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Auster, E. and Choo, C.W. (Eds.) Managing information for the competitive edge. New York, London: Neal-Schuman (1996) xiii + 554 pp. No price given. ISBN 1-55570-215-5

Auster and Choo, from the University of Toronto Faculty of Information Studies have produced a collection of papers from various sources under the general umbrella of information management. The concept is hard to define, as the editors acknowledge, and definitions will vary. For a collection such as this, however, the question is not whether the definition is in some way "correct", but whether the collection of papers supports the editors' view of the field.

Anyone interested in the nature and direction of information management will find much here of value and relevance: it is always useful to have one's favourite papers collected in one place. The test that Auster and Choo set themselves, in effect, is to test their categorization of the field against the available literature and, secondly, to prove that they have indeed selected "...the best articles..." (p. xiii) to illustrate their categories.

The categorization is, perhaps, unexceptional: information models of organizations; information requirements of organizations; information behaviour of managers; strategic aspects; the value of information; and, possibly unexpected, "Information without boundaries", which seems to mean that the papers in this category draw attention to the need for information managers to adopt an holistic attitude to the nature of information resources in organizations and to the generality of their functions across organizational boundaries. Each category is introduced by a short essay from the editors, and ends with a bibliography of further reading. This last feature, together with the references provided by individual authors, make the text a very useful class text for courses. The book also has both author and subject indexes, which are very much to be welcomed in a type of publication that often lacks such aids to use.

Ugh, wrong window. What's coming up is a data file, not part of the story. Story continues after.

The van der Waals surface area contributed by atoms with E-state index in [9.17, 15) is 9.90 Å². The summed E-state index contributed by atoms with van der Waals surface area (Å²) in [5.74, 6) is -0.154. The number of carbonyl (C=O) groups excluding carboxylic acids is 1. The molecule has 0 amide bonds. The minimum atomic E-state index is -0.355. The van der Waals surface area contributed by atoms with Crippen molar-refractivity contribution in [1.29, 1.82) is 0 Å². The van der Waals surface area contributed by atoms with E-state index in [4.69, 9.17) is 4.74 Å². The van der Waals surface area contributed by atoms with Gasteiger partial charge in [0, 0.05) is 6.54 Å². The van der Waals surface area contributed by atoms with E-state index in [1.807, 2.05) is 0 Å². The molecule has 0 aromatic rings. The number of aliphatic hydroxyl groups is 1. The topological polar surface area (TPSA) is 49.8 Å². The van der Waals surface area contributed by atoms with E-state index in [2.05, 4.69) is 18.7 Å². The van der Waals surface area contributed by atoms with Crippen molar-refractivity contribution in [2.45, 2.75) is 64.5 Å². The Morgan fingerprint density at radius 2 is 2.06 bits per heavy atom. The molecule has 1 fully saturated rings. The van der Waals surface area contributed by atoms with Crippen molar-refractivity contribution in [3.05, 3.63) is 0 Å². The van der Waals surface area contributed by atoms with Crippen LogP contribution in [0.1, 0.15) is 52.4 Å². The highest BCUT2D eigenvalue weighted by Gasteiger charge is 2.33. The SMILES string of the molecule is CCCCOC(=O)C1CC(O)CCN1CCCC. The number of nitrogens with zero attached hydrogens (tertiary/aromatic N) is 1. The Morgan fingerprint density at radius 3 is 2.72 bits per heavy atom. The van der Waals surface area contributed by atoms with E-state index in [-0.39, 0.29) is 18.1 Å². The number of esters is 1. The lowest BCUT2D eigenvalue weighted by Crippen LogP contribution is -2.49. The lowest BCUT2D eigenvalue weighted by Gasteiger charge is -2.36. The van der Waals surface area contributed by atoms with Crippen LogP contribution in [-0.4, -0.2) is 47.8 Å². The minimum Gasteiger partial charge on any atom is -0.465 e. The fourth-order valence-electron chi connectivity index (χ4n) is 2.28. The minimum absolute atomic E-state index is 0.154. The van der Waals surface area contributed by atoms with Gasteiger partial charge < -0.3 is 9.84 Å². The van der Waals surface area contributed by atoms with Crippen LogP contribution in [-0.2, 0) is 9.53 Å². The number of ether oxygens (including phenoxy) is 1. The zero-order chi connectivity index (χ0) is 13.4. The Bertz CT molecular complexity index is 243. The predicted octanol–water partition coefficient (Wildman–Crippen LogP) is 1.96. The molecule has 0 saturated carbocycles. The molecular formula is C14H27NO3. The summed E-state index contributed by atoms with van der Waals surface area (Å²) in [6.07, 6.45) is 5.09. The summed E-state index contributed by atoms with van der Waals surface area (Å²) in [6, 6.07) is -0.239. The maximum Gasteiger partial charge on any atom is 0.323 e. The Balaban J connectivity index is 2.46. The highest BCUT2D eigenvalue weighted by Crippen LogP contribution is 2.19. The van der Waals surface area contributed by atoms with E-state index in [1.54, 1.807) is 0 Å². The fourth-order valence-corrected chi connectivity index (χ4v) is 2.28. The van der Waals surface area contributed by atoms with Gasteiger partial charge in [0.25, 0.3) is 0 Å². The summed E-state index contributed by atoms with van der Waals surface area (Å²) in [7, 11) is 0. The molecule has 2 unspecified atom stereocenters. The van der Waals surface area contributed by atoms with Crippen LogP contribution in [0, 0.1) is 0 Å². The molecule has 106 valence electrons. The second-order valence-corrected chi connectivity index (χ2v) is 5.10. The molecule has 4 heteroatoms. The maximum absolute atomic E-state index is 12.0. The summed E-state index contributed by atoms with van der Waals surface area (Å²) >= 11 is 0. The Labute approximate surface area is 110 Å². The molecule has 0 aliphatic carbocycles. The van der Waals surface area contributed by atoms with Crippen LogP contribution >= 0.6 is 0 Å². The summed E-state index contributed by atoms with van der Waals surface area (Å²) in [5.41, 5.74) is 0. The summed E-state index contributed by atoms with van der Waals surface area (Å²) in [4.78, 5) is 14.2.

A structure such as this would satisfy most people in the field as at least reasonable: one could quibble about the need for a section of papers on the management of information technology and its relation to the management of information. Or about the need for a section on legal and ethical issues in information management; or, indeed, about half-a-dozen other topic areas. I think we can agree, however, that Auster and Choo have chosen categories that correspond, at least, to the basic framework of the field.